Major U.S. airlines this week reported December traffic showed signs of steady recovery from the drastic slide that followed last year's attacks on the United States even as most carriers operate reduced schedules.

Continental Airlines, No. 5 U.S. carrier, set a positive tone for the industry on Wednesday when it reported its load factor — the percentage of passengers filling its planes — climbed 1.3 points to 72.7 percent compared to a year earlier.

Airline stocks have rallied over the last week as investors reacted to improved traffic results, optimistic economic indicators and a softening of fuel prices, analysts said. Most aviation analysts are forecasting a mid-2002 turnaround for airline profits.

Shares of Continental gained more than 7 percent on Friday while shares of United Airlines parent UAL Corp climbed more than 6 percent on the New York Stock Exchange.

Houston-based Continental also reported its unit revenues — a widely watched barometer of airline performance — fell 14 percent to 16 percent in December, an improvement over the 17-percent decline a month earlier.

"This is what the airlines were shooting for, to get people back traveling," said Ray Neidl, an airline analyst with ABN Amro. "Then they can get back to more normal schedules and start pricing to make profits again."

After Continental's report, Merrill Lynch analyst Mike Linenberg narrowed his fourth-quarter loss estimates for airline to reflect its improved revenue outlook.

"We are becoming more confident that industry revenues will recover by late 2002," Linenberg said in a research note to clients.

Mixed Results

U.S. airlines saw passenger load factors slide to as low as 57 percent soon after the Sept. 11 aerial attacks on the World Trade Center and the Pentagon which dented consumer confidence in air travel.

Airlines also reported at the time that unit revenues fell more than 30 percent on average after the attacks.

Most major carriers, with the notable exception of Southwest Airlines Co., trimmed schedules sharply to match the weaker demand and have also slashed fares to lure passengers back to the skies.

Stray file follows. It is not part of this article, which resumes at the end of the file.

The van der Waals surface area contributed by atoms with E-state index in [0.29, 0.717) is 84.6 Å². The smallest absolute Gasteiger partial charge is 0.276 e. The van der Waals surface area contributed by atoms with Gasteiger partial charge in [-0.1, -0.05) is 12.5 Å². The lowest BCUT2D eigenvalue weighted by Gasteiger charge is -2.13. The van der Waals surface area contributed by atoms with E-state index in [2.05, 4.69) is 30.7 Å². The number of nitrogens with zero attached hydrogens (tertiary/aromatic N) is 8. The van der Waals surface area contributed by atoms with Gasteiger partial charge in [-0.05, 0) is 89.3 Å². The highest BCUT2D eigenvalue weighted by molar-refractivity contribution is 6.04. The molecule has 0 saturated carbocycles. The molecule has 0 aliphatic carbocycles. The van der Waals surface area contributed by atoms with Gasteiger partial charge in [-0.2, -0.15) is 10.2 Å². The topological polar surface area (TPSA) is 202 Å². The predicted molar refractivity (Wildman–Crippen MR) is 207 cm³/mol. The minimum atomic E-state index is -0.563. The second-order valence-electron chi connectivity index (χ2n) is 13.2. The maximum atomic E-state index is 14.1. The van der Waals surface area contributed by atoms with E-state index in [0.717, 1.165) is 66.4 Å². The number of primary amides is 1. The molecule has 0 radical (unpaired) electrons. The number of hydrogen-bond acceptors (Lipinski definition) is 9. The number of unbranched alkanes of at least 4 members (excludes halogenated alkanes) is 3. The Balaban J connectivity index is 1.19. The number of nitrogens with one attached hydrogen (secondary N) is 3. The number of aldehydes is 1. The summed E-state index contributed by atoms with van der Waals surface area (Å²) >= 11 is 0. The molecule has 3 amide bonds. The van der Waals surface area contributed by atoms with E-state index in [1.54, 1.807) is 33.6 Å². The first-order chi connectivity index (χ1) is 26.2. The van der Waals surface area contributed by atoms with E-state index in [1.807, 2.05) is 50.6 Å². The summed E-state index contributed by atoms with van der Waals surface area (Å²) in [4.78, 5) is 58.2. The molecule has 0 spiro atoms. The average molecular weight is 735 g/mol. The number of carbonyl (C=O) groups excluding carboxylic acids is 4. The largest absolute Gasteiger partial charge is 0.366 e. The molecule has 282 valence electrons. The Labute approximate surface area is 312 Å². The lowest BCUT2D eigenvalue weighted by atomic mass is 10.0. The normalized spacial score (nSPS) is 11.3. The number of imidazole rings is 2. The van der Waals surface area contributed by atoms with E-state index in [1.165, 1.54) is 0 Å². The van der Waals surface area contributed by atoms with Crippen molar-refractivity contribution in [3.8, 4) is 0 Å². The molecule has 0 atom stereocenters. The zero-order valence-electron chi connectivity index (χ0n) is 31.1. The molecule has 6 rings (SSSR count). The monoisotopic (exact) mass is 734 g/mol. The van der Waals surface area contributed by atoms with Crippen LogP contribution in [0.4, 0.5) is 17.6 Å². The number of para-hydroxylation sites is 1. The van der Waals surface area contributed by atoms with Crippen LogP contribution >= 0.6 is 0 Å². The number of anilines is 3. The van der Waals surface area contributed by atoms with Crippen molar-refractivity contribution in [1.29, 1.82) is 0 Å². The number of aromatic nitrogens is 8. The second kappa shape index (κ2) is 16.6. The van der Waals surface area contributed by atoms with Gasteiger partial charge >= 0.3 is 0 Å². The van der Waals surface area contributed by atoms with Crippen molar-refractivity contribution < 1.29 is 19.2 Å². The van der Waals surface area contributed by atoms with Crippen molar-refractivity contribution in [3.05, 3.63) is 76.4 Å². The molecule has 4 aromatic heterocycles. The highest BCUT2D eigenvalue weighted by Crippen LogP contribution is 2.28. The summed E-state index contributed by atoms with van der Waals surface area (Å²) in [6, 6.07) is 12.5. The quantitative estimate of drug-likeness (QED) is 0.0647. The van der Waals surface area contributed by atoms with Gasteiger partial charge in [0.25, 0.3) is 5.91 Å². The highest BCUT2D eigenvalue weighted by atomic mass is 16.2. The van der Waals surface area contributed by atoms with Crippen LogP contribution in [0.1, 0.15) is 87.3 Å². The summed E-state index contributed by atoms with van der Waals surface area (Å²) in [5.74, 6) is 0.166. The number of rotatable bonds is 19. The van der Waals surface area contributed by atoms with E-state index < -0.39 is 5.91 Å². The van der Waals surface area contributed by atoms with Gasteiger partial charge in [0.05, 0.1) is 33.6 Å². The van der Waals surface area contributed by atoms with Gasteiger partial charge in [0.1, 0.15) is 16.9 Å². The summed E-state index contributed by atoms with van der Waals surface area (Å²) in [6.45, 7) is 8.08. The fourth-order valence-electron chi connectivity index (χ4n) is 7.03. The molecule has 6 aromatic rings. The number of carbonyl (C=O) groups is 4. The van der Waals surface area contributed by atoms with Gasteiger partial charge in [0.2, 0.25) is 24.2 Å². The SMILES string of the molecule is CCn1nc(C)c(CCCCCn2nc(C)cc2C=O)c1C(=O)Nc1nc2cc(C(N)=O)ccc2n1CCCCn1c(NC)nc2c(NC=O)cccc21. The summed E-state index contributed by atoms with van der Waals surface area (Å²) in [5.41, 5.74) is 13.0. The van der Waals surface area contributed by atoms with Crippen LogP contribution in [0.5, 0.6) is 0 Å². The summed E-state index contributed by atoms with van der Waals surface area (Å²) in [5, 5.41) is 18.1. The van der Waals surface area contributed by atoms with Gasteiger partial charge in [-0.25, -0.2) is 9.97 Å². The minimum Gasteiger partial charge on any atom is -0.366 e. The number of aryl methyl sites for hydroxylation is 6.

American Airlines, a unit of AMR Corp and the world's largest carrier, said on Thursday that its load factor fell 1.7 points in December to 67.2 percent on a 15 percent drop in capacity.

On Friday, Southwest, the No. 7 U.S. airline, said its load factor fell 1.9 points to 64.6 percent in December from last year. Southwest in December it planned to add flights to its system.

America West Airlines, a unit of America West Holdings, said on Thursday that its systemwide load factor fell 0.8 points to 67.1 percent in December from a year ago on a 14 percent drop in capacity.

But even with as traffic edges back, the industry has a long haul before they can add capacity and start returning to profits, analysts said. Aviation experts believe U.S. carriers will report as much as $9 billion in annual losses this year.

"If you looked at load factors alone, you would think the industry was in great shape," said Brian Harris, a Salomon Smith Barney airline analyst.

"The load factor looks good because about 15 percent to 20 percent of the capacity has been taken out and airlines have resorted to fare sales to bring back passengers so they have weaker yields," Harris said.

Major airlines have reported that yields, a measure of how much passengers pay to fly one mile, were as much as 25 percent lower than they reported a year earlier.